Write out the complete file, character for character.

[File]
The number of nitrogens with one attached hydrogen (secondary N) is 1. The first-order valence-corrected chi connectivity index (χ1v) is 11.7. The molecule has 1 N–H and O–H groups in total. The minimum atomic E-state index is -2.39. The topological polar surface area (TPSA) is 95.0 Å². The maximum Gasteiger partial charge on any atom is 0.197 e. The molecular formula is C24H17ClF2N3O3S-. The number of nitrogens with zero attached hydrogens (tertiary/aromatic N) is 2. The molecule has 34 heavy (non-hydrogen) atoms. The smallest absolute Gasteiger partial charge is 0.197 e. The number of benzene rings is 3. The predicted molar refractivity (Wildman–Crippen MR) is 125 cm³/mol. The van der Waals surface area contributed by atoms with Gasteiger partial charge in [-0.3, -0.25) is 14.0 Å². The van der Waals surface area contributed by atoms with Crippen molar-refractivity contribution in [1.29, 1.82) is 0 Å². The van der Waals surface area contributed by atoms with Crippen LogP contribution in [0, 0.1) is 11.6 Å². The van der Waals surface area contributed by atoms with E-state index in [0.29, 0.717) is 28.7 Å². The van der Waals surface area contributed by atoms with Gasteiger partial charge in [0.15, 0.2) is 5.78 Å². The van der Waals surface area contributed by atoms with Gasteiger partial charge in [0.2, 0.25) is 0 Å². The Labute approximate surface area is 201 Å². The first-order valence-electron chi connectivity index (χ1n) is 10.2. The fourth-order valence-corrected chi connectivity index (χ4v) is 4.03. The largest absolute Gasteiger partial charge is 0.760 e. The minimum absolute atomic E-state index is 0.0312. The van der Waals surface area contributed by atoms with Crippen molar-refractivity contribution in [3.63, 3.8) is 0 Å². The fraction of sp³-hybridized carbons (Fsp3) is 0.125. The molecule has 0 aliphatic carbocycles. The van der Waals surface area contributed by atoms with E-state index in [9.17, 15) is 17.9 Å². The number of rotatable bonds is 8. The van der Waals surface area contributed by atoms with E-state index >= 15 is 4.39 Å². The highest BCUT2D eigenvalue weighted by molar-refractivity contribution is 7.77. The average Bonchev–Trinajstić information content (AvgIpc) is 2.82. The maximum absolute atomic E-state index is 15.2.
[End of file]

The number of nitrogens with one attached hydrogen (secondary N) is 1. The first-order valence-corrected chi connectivity index (χ1v) is 11.7. The molecule has 1 N–H and O–H groups in total. The minimum atomic E-state index is -2.39. The topological polar surface area (TPSA) is 95.0 Å². The maximum Gasteiger partial charge on any atom is 0.197 e. The molecular formula is C24H17ClF2N3O3S-. The number of nitrogens with zero attached hydrogens (tertiary/aromatic N) is 2. The molecule has 34 heavy (non-hydrogen) atoms. The smallest absolute Gasteiger partial charge is 0.197 e. The number of benzene rings is 3. The predicted molar refractivity (Wildman–Crippen MR) is 125 cm³/mol. The van der Waals surface area contributed by atoms with Gasteiger partial charge in [-0.3, -0.25) is 14.0 Å². The van der Waals surface area contributed by atoms with Crippen molar-refractivity contribution in [1.29, 1.82) is 0 Å². The van der Waals surface area contributed by atoms with Crippen LogP contribution in [0, 0.1) is 11.6 Å². The van der Waals surface area contributed by atoms with E-state index in [0.29, 0.717) is 28.7 Å². The van der Waals surface area contributed by atoms with Gasteiger partial charge in [0.15, 0.2) is 5.78 Å². The van der Waals surface area contributed by atoms with Gasteiger partial charge in [0.2, 0.25) is 0 Å². The Labute approximate surface area is 201 Å². The first-order valence-electron chi connectivity index (χ1n) is 10.2. The fourth-order valence-corrected chi connectivity index (χ4v) is 4.03. The largest absolute Gasteiger partial charge is 0.760 e. The minimum absolute atomic E-state index is 0.0312. The van der Waals surface area contributed by atoms with Crippen molar-refractivity contribution in [3.63, 3.8) is 0 Å². The fraction of sp³-hybridized carbons (Fsp3) is 0.125. The molecule has 0 aliphatic carbocycles. The van der Waals surface area contributed by atoms with E-state index in [9.17, 15) is 17.9 Å². The number of rotatable bonds is 8. The van der Waals surface area contributed by atoms with E-state index >= 15 is 4.39 Å². The highest BCUT2D eigenvalue weighted by molar-refractivity contribution is 7.77. The average Bonchev–Trinajstić information content (AvgIpc) is 2.82. The maximum absolute atomic E-state index is 15.2.